Conserving the Nature of America
Press Release
Service Determines Wolverine Does Not Warrant Protection Under Endangered Species Act
Future effects of climate change on species are uncertain; Service will continue to work with state partners to manage healthy and secure wolverine populations

August 12, 2014


Division of Public Affairs
External Affairs
Telephone: 703-358-2220

The U.S. Fish and Wildlife Service announced today that it is withdrawing a proposal to list the North American wolverine in the contiguous United States as a threatened species under the Endangered Species Act (ESA). The wolverine, a large but elusive member of the weasel family found in the Mountain West, has made a steady recovery in the past half century after hunting, trapping and poisoning nearly extirpated the species from the lower 48 states in the early 1900s.

While it is clear that the climate is warming, after carefully considering the best available science, the Service has determined that the effects of climate change are not likely to place the wolverine in danger of extinction now or in the foreseeable future. As a result, the wolverine does not meet the statutory definition of either a “threatened species” or an “endangered species” and does not warrant protection under the ESA.

Service Director Dan Ashe’s decision to withdraw the listing proposal was informed by the consensus recommendation of the agency’s three Regional Directors for the regions encompassing the wolverine’s known range in the contiguous United States—the Mountain Prairie, Pacific Northwest and Pacific Southwest regions. The three Directors made the recommendation based on a synthesis of the entire body of scientific evidence. The Service had previously extended the listing deadline by six months due to substantial disagreement regarding the sufficiency or accuracy of the available data relevant to the determination, as allowed by the ESA.

“Climate change is a reality, the consequences of which the Service deals with on a daily basis. While impacts to many species are clear and measurable, for others the consequences of a warming planet are less certain. This is particularly true in the Mountain West, where differences in elevation and topography make fine-scale prediction of climate impacts ambiguous,” said Ashe. “In this case, based on all the information available, we simply do not know enough about the ecology of the wolverine and when or how it will be affected by a changing climate to conclude at this time that it is likely to be in danger of extinction within the foreseeable future.”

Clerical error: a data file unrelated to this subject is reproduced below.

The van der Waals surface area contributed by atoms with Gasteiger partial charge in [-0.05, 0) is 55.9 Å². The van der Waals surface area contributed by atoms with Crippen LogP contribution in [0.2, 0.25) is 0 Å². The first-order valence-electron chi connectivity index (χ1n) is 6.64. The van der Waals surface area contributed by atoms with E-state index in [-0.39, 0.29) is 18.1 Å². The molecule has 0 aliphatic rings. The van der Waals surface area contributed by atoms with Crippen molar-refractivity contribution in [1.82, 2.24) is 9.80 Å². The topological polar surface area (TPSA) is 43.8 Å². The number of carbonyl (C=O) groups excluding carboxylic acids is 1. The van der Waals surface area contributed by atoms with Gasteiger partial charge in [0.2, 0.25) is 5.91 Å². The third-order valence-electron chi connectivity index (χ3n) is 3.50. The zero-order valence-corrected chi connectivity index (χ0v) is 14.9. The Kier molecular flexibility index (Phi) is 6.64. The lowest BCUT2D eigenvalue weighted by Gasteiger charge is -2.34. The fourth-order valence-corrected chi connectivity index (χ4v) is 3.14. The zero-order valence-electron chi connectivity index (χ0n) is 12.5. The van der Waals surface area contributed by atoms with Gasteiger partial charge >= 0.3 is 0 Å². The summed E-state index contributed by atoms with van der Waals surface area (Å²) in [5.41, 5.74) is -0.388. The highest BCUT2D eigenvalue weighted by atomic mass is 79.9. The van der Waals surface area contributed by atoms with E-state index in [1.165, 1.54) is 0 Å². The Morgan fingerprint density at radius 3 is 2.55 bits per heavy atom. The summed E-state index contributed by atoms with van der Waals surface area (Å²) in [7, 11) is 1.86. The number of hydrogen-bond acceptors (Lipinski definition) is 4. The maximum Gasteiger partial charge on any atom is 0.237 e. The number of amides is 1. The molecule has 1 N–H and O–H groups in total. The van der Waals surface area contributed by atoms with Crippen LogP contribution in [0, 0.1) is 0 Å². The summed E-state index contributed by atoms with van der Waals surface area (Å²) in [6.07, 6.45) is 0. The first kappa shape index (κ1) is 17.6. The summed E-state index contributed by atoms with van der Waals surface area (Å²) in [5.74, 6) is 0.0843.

The Service initially proposed to list the wolverine based on climate-change-model forecasts showing overall loss of spring snow across the range of the species. However, upon conducting a more thorough review and gathering additional information, the Service found that climate change models are unable to reliably predict snowfall amounts and snow-cover persistence in wolverine denning locations. Additionally, evidence suggests that wolverine populations grew and expanded in the second half of the last century and may continue to expand into suitable, unoccupied habitat.  For example, wolverine sightings outside formerly known habitat occurred in the Sierra Nevada range in California in 2008 and in Colorado in 2012. And in April 2014, a wolverine was seen in the Uinta Range of Utah—the first confirmed sighting of the species in that state in some 30 years. Currently, there is insufficient evidence to conclude that wolverine habitat impacts due to the effects of climate change will affect the population in the foreseeable future.

“While we concluded that the wolverine does not merit Endangered Species Act protection at this time, this does not end our involvement in wolverine conservation,” said Ashe. “We will continue to work with our state partners as they manage for healthy and secure wolverine populations and monitor their status. If new information emerges that suggests we should take another look at listing, we will not hesitate to do that.” 

Wolverine populations currently occur within the contiguous United States in the North Cascades Range in Washington and the Northern Rockies of Montana, Idaho, Wyoming and a small portion of Oregon (Wallowa Range). Populations once existed in the Sierra Nevada of California and the southern Rocky Mountains in the states of Colorado, Wyoming and New Mexico.

Simultaneous with the withdrawal of the listing proposal, the Service is withdrawing a proposed special rule under Section 4(d) of the Act that would have tailored protections to those needed for the conservation of the species, and a proposed nonessential-experimental-population designation for the southern Rocky Mountains of Colorado, New Mexico and Wyoming. 

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